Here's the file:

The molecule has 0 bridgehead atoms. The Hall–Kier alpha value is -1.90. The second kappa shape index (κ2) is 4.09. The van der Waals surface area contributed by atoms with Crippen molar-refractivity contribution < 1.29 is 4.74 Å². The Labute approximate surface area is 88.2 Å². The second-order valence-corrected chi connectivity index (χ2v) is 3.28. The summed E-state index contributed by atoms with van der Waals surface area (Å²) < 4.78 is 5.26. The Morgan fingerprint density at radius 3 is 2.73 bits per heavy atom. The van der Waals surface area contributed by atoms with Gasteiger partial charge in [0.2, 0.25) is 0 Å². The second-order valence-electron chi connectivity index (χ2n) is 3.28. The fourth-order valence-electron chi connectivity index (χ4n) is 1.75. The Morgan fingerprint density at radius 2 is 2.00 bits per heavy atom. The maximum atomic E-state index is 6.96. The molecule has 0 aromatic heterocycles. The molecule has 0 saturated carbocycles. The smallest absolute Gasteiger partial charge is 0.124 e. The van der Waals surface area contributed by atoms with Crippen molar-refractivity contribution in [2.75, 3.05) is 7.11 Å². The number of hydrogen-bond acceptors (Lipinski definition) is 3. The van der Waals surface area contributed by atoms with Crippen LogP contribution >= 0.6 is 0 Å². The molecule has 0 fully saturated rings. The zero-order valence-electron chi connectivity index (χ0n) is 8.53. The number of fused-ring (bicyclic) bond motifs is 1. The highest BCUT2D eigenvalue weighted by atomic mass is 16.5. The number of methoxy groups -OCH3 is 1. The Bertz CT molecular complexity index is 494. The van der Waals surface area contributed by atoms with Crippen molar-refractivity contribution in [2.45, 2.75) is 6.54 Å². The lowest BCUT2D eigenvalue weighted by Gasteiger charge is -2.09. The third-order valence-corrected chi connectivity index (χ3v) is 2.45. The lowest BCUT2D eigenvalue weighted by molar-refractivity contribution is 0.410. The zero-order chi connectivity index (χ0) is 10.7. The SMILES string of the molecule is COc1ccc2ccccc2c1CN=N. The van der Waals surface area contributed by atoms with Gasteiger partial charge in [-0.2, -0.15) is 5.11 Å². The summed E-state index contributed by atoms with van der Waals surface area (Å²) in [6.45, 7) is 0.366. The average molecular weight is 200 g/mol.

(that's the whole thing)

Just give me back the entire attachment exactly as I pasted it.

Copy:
The molecule has 0 bridgehead atoms. The Hall–Kier alpha value is -1.90. The second kappa shape index (κ2) is 4.09. The van der Waals surface area contributed by atoms with Crippen molar-refractivity contribution < 1.29 is 4.74 Å². The Labute approximate surface area is 88.2 Å². The second-order valence-corrected chi connectivity index (χ2v) is 3.28. The summed E-state index contributed by atoms with van der Waals surface area (Å²) < 4.78 is 5.26. The Morgan fingerprint density at radius 3 is 2.73 bits per heavy atom. The van der Waals surface area contributed by atoms with Gasteiger partial charge in [0.2, 0.25) is 0 Å². The second-order valence-electron chi connectivity index (χ2n) is 3.28. The fourth-order valence-electron chi connectivity index (χ4n) is 1.75. The Morgan fingerprint density at radius 2 is 2.00 bits per heavy atom. The maximum atomic E-state index is 6.96. The molecule has 0 aromatic heterocycles. The molecule has 0 saturated carbocycles. The smallest absolute Gasteiger partial charge is 0.124 e. The van der Waals surface area contributed by atoms with Crippen molar-refractivity contribution in [2.75, 3.05) is 7.11 Å². The number of hydrogen-bond acceptors (Lipinski definition) is 3. The van der Waals surface area contributed by atoms with Crippen LogP contribution >= 0.6 is 0 Å². The molecule has 0 fully saturated rings. The zero-order valence-electron chi connectivity index (χ0n) is 8.53. The number of fused-ring (bicyclic) bond motifs is 1. The highest BCUT2D eigenvalue weighted by atomic mass is 16.5. The number of methoxy groups -OCH3 is 1. The Bertz CT molecular complexity index is 494. The van der Waals surface area contributed by atoms with Crippen molar-refractivity contribution in [2.45, 2.75) is 6.54 Å². The lowest BCUT2D eigenvalue weighted by Gasteiger charge is -2.09. The third-order valence-corrected chi connectivity index (χ3v) is 2.45. The lowest BCUT2D eigenvalue weighted by molar-refractivity contribution is 0.410. The zero-order chi connectivity index (χ0) is 10.7. The SMILES string of the molecule is COc1ccc2ccccc2c1CN=N. The van der Waals surface area contributed by atoms with Gasteiger partial charge in [-0.2, -0.15) is 5.11 Å². The summed E-state index contributed by atoms with van der Waals surface area (Å²) in [6.45, 7) is 0.366. The average molecular weight is 200 g/mol.